Tuesday, February 19, 2019

Supreme Court Denies ACCG's Petition for Certiorari

On Feb. 19, 2019, the Supreme Court denied the Ancient Coin Collectors Guild’s petition for certiorari. See https://www.supremecourt.gov/search.aspx?filename=/docket/DocketFiles/html/Public/18-767.html
That petition asked the Court to review the Fourth Circuit’s decision that treats import restrictions on ancient Cypriot and Chinese coins under the Cultural Property Implementation Act (CPIA) as embargoes. The Guild had argued the plain meaning of the statute and the Guild’s Fifth Amendment Takings and Due Process rights require the CPIA to be read to only apply to coins of types on designated lists proven to be illicitly exported from Cyprus or China after the effective date of government regulations. The Fourth Circuit instead approved the forfeiture of Cypriot and Chinese coins of types on designated lists imported into the United States after the effective date of the applicable regulations, i.e., an embargo of all coins of restricted types rather than targeted, prospective import restrictions that do not impact the purchase of coins from the legitimate marketplace abroad.
Denials of certiorari have no precedential value. The Fourth Circuit’s opinion is only binding within its jurisdiction (Maryland, Virginia, West Virginia, North and South Carolina). Nevertheless, the decision will likely be cited as precedent elsewhere, and the archaeological lobby and the US cultural bureaucracy will likely pitch it as approving broad executive authority in the area.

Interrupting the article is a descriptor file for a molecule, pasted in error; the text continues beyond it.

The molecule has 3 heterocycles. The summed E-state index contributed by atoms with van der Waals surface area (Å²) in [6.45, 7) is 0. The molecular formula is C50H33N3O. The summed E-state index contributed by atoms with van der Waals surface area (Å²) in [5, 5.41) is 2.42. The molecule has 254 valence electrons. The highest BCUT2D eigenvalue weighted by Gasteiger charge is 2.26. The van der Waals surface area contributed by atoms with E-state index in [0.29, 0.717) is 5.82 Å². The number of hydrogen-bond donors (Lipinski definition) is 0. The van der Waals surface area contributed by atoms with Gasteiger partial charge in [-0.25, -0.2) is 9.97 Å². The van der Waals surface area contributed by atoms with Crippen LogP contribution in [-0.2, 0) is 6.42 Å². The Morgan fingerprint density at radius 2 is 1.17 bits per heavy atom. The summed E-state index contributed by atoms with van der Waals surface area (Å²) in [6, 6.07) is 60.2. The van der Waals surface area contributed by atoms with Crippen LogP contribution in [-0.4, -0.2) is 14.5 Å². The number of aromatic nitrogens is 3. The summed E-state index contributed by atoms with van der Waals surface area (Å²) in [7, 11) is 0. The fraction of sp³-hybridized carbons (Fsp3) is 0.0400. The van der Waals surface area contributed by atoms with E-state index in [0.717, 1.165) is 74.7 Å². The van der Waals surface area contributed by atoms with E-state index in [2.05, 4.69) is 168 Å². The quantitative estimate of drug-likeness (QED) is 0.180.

CPO finds it frustrating that broad declarations of executive authority that find little support in statutory language and raise constitutional concerns only seem to provoke public outrage and judicial scrutiny selectively.  That in turn also raises the fundamental question whether Fifth Amendment Takings and Due Process rights are as jealously guarded today as other constitutional rights.  Or, maybe this is just another example where private property rights-- which were of great importance to the "Founding Fathers" -- are being eroded further without much notice from the general public and the media. 

Monday, February 4, 2019

Public Consultation on Proposed Changes to UK's Treasure Act

The UK Government is considering changes to the Treasure Act.   Collector based organizations have supported the Treasure Act because it encourages the reporting of finds.  It also ensures the State pays fair market value for finds it keeps and remits back all others to the finder, who may sell them on the open market.  The coins that are recorded are then uploaded on a publicly accessible website.   This has led to the availability of coins on the numismatic market that can be identified as coming from specific, UK find-spots and hoards. 

 Most of the proposed changes appear non-controversial, but certain of the proposals that require permits to metal detect, that create a new offense for purchases of undeclared artifacts, and declare archaeological finds Crown Property, are potentially very problematic. 

 A permit requirement could be used to preclude detecting from “archaeologically sensitive areas,” which could mean everything.

 The proposed new criminal sanction could catch unwary buyers of objects that did not realize they were buying "treasure."  Moreover, collectors should oppose the proposal's efforts to shift the burden of proof in a criminal matter.

 Declaring all finds crown property may be a way to avoid paying fair market value for finds the State retains.

If you are a metal detectorist, an ancient coin collector, or just think the UK's current PAS and Treasure Act do a great job of bringing the public, museums and archaeologists together in a joint effort to record and preserve the past, please consider commenting.
Comments are due on or before April 30, 2019.
For more about the issue, see https://culturalpropertynews.org/uk-changes-treasure-act/
For a direct link to the consultation, see https://www.gov.uk/government/consultations/revising-the-definition-of-treasure-in-the-treasure-act-1996-and-revising-the-related-codes-of-practice